High tech soil research digs grassroots

High tech soil research digs grassroots


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GO AHEAD: Australia can regain its place at the forefront of soil research, which will benefit farmers and the environment, says Professor Ravi Naidu.

GO AHEAD: Australia can regain its place at the forefront of soil research, which will benefit farmers and the environment, says Professor Ravi Naidu.

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High Performance Soil research centre wants to work with farmers

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NEW government funding is driving a research and development collaboration to boost the management and performance one of agriculture’s fundamental elements, soil.

A High Performance Soils Cooperative Research Centre (CRC) will receive $40 million over 10 years, aimed at farmers to bridge the gap between soil science and critical on farm decision making. It will be backed with $137m in cash and in-kind participant contributions.

Newcastle University will head the research effort, lead soil scientist Professor Ravi Naidu.

Prof. Naidu has over thirty years of soil research under his belt. He said he is enthused about the new opportunity in the soils CRC as there is relatively little research conducted into soils in Australia, given all agricultural production and environmental health depends on soil.

“It is very exciting. I have been working with farmers for a long time and this decision by the commonwealth to support soil research is great,” he said.

“There was a time 50 years ago when Australia was seen as leader of soil science. Some of the research we did then was fundamental to the global effort. But with time we have been diminished. This CRC can bridge this gap.”

Like Prof. Briers in the Food Agility CRC, Prof. Naidu aims to generate economic outcomes through cross sectional collaboration.

“ There are so many different ways to do the same thing,” he said.

“The soils CRC can become a centre of excellence for not just soil based research, but also to impact positively on the economy.

“Agriculture can perform far better than it is now, in terms of water use in dryland, acidity, resource integration into farming systems, nutrient deficiencies and so on. Just look at any paddock and there will be patches doing well, and other not so.

“Put it all together and then just imaging how much farmers ability to generate income is impacted by those factors.”

Prof. Naidu wants the CRC to help increase the link between farmers and research.

“When researchers develop solutions it tends to be printed in scientific publications and not connected to farmers,” he said.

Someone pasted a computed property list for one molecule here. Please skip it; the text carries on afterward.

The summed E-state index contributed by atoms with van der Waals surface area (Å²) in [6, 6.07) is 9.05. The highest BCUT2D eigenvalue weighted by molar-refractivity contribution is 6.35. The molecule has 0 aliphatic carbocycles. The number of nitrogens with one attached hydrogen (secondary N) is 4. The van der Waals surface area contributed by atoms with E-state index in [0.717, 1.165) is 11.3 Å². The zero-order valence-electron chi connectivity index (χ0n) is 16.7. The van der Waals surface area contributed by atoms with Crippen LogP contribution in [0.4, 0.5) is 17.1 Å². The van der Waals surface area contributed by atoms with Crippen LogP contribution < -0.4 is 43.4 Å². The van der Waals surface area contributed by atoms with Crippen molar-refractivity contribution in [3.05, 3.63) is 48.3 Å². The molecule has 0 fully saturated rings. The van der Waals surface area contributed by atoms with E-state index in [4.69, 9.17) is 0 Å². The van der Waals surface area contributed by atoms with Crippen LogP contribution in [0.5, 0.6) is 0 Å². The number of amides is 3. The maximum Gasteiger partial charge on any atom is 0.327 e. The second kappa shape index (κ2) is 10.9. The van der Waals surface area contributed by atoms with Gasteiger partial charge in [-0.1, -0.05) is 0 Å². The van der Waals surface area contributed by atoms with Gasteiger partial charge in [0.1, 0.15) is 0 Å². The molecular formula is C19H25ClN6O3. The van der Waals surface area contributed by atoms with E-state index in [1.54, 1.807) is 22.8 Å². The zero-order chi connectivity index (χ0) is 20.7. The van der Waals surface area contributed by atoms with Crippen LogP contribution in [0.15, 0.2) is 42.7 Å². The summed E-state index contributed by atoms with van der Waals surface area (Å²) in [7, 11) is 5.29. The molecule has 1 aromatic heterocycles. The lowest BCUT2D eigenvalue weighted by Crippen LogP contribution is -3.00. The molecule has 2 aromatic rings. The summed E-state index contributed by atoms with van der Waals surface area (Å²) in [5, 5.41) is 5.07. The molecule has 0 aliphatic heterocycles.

“This CRC can ensure that scientists are able to work with farmers so the lab works gets to the field.”

The most recently report on the CRC program, which was initiated by the Commonwealth in 1990, was delivered in 2006. It found the CRCs outperformed the University sector two-to-one in terms of dollars spent and inventions, patents, or licences produced.

The Cotton CRC contributed to development and take-up of transgenic Bollgard II variety, which enabled a significant reduction in pesticide use. Cotton CRC claimed the cotton industry’s average chemical usage fell from 6.5 kilograms per hectare to 2kg/ha between 2000 and 2003.

The Sheep CRC’s e-sheep system, developed in the early 2000s, uses electronic tags, readers, and recording and measurement devices for management of commercial and stud flocks. It claimed the cost davings of up to $4.40 per animal for fine wool Merinos and $1.60 per animal for dual purpose wool/meat Merinos.

Department of Industry Innovation and Science rolls out farm research

Federal government is rolling out more than $150 million in  funding for industry research and development funding and agricultural digital technology is taking centre stage.

Four new Cooperative Research Centres (CRC) have been created, taking the program’s list of bodies to 36.

A High Performance Soils CRC will receive $40m over 10 years, aimed at farmers to bridge the gap between soil science and critical on farm decision making. It will be backed with $137m in cash and in-kind participant contributions.

A Honey Bee CRC will receive $7m over five years, to link unique floral hive sites to product quality control processes and to help boost the industry’s marketability. It will be supported with $19m in cash and in-kind participant contributions

There are four other agriculture CRCs, with Pork, Sheep, Plant Biosecurity and Poultry.

The other CRC which was established in the latest round of funding is also relevant to the agricultural supply chain. The iMove CRC, will receive $55m over 10 years targeting new vehicle technologies to boost traffic, intermodal connections and freight operators. The funding will be matched with $179m in cash and in-kind participant contributions.

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